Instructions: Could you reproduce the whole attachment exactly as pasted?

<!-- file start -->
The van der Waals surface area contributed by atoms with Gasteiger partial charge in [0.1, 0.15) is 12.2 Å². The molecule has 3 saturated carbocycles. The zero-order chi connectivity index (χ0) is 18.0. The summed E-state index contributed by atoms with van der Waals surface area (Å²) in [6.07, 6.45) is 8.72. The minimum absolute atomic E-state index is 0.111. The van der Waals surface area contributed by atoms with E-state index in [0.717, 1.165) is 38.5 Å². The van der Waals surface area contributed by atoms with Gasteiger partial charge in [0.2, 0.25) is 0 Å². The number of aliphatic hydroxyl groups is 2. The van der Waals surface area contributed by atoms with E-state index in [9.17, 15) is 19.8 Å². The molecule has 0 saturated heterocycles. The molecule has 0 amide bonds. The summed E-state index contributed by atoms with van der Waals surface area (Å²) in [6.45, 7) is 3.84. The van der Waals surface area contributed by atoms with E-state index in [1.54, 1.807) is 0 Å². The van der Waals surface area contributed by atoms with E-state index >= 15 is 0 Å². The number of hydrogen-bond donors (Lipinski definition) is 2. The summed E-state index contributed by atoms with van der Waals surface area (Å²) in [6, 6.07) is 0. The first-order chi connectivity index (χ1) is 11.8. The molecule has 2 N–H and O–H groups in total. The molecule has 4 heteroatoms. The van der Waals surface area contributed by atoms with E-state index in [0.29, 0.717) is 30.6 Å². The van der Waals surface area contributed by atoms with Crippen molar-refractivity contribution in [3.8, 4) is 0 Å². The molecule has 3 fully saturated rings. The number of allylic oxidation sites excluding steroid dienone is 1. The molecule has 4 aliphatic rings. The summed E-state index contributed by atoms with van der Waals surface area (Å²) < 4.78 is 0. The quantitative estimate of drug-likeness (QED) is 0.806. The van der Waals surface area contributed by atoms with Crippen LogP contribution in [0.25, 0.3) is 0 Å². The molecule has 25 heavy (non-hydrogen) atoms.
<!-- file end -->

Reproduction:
The van der Waals surface area contributed by atoms with Gasteiger partial charge in [0.1, 0.15) is 12.2 Å². The molecule has 3 saturated carbocycles. The zero-order chi connectivity index (χ0) is 18.0. The summed E-state index contributed by atoms with van der Waals surface area (Å²) in [6.07, 6.45) is 8.72. The minimum absolute atomic E-state index is 0.111. The van der Waals surface area contributed by atoms with E-state index in [0.717, 1.165) is 38.5 Å². The van der Waals surface area contributed by atoms with Gasteiger partial charge in [0.2, 0.25) is 0 Å². The number of aliphatic hydroxyl groups is 2. The van der Waals surface area contributed by atoms with E-state index in [9.17, 15) is 19.8 Å². The molecule has 0 saturated heterocycles. The molecule has 0 amide bonds. The summed E-state index contributed by atoms with van der Waals surface area (Å²) in [6.45, 7) is 3.84. The van der Waals surface area contributed by atoms with E-state index in [1.54, 1.807) is 0 Å². The van der Waals surface area contributed by atoms with E-state index >= 15 is 0 Å². The number of hydrogen-bond donors (Lipinski definition) is 2. The summed E-state index contributed by atoms with van der Waals surface area (Å²) in [6, 6.07) is 0. The first-order chi connectivity index (χ1) is 11.8. The molecule has 2 N–H and O–H groups in total. The molecule has 4 heteroatoms. The van der Waals surface area contributed by atoms with E-state index in [0.29, 0.717) is 30.6 Å². The van der Waals surface area contributed by atoms with Crippen molar-refractivity contribution in [3.8, 4) is 0 Å². The molecule has 3 fully saturated rings. The number of allylic oxidation sites excluding steroid dienone is 1. The molecule has 4 aliphatic rings. The summed E-state index contributed by atoms with van der Waals surface area (Å²) < 4.78 is 0. The quantitative estimate of drug-likeness (QED) is 0.806. The van der Waals surface area contributed by atoms with Crippen LogP contribution in [0.25, 0.3) is 0 Å². The molecule has 25 heavy (non-hydrogen) atoms.